Once again a Canadian court has spoken up and said it's time for the federal government to stop choking off supplies of medical marijuana to the more than 2,000 users it licenses. And once again, the government is expected to seek every conceivable obstacle, use every possible loophole and exhaust every avenue of appeal that might help delay the adoption of a logical, humane medical marijuana policy.
January 13, 2008
Colby Cosh, OpEd, National Post (Canada)
Until last week, licensed users had three options for obtaining the drug lawfully: buy the much-criticized weed from the federally contracted factory in Flin Flon, Man., master the art of cultivating it themselves or designate a personal grower. But no grower was allowed to provide pot to more than one patient. This rule was intentionally designed to prevent the creation of California-style "compassion clubs" or backyard patient collectives.
In other words, the law recognized the usefulness of medical marijuana as a natural means of reducing pain and nausea in sufferers of cancer, multiple sclerosis or AIDS -- but if those sufferers were not content to buy from the government, they were denied the most cost-effective method of obtaining it themselves. Compassion clubs offer benefit beyond the mere operation of economies of scale: they allow patients to regulate the content and quality of their own medication, and they naturally evolve other social features, allowing the severely ill to make new friends, share health advice, and comfort one another. After years of experience in other countries, members have access to a global body of expertise in meeting the myriad of logistics and security problems involved in growing, storing, travelling with and consuming medical marijuana.
It is no wonder that judges continue to horsewhip elected officials and civil servants for standing in the way of these organizations, many of which have already been operating on Canadian soil but outside its law. In a decision issued last Thursday, federal court deputy judge Barry Strayer ruled that Health Canada's insistence on a one-to-one ratio between growers and patients is unreasonable. "In my view," Strayer wrote, "it is not tenable for the government, consistently with the right established in other courts for qualified medical users to have reasonable access to marijuana, to force them either to buy from the government contractor, grow their own or be limited to the unnecessarily restrictive system of designated producers."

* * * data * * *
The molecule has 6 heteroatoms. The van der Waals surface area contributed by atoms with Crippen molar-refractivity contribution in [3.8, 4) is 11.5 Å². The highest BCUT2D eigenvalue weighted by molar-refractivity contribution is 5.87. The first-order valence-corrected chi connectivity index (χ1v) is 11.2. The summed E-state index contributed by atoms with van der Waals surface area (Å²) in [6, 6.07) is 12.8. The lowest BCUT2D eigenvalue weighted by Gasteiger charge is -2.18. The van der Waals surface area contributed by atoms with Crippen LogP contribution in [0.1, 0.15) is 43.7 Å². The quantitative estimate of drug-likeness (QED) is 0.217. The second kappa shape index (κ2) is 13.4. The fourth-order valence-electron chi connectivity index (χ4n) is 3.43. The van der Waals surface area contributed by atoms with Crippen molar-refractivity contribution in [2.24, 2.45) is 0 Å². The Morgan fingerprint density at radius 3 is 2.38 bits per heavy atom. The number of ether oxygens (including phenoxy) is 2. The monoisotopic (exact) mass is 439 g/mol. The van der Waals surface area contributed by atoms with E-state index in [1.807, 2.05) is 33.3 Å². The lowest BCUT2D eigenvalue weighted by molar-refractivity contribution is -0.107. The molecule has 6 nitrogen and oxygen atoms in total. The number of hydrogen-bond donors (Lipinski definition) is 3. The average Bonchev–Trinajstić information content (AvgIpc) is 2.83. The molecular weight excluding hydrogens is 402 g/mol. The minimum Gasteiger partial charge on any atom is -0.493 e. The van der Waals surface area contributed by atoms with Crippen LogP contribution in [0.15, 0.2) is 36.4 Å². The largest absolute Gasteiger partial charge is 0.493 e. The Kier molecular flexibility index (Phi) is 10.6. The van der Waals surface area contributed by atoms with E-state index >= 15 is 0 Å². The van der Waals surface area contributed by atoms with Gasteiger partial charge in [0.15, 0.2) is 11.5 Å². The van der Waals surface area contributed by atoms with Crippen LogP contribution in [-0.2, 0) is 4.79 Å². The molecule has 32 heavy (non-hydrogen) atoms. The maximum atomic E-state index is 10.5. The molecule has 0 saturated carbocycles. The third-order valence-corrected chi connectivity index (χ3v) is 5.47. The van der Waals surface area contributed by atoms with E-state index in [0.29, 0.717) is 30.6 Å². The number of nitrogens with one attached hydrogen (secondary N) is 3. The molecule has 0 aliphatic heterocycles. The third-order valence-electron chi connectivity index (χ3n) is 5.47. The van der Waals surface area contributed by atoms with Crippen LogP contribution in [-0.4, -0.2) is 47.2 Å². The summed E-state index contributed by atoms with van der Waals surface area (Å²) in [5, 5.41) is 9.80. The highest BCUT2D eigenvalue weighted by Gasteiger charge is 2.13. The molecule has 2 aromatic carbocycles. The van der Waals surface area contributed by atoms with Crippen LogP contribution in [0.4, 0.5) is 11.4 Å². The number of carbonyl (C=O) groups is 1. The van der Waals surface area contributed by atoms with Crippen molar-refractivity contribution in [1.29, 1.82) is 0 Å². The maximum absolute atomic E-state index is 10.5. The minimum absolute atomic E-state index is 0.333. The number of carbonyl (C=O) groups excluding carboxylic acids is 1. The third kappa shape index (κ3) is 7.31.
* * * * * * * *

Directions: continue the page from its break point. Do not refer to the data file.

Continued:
Who could disagree without disclosing contempt for the most fundamental human liberties? Conventional reasons for opposing the legalization of marijuana vary in nuance. Some are plainly ridiculous: if pot were really a "gateway drug," then there must be an awful lot of closet junkies amongst the 10 million-plus Canadians who have tried it at least once. Some stem from a misunderstanding of scientific evidence: note, for instance, how frantically armchair drug warriors go spelunking in the medical literature for links between marijuana and psychosis, abusing both common sense and the idea of statistical correlation. (The rate of tobacco use among schizophrenics is in the neighbourhood of 70% to 90%. Does this mean that cigarettes cause mental illness? On the contrary -- the best educated guess is that schizophrenics who smoke are, subconsciously or otherwise, self-medicating.) And some have at least a partial grounding in reality: there are certainly good reasons to inhibit the usage and prestige of marijuana among adolescents, who face enough challenges in maintaining their motivation and attention in school without getting high.
What the good and bad arguments against marijuana have in common is that they have little or nothing to do with the situation of the seriously or terminally ill. A cancer patient who can't hold down a meal because of chemotherapy, and who finds that marijuana restores appetite better than any prescription drug, will be justly infuriated upon hearing that his wellbeing must be sacrificed in order to "send the right message" to 12-year-olds. And knowing that he will be eligible to consume morphine by the truckload if he gets sicker, he can only regard talk of "gateway drugs" as a sadistic irony.
Medical marijuana users are perfectly happy -- indeed, desperately eager -- to have legal compassion clubs and cultivation cooperatives regulated up the proverbial wazoo by Health Canada. They will go along with almost any reasonable scheme the government is able to devise to protect the interests of public order. But one suspects that the real problem is an optical one. Both Liberal and Conservative governments have succeeded in whipping up wrath against marijuana "grow-ops," blaming them for violence and electricity thefts as if those things were not already crimes unto themselves.
But a compassion club is nothing but a grow-op that complies with the law, pays its bills, lives openly in the community and causes no harm to anybody. And once you concede that such a thing can exist, and others demonstrate it, the whole semantic game of drug prohibition becomes harder for the government to play.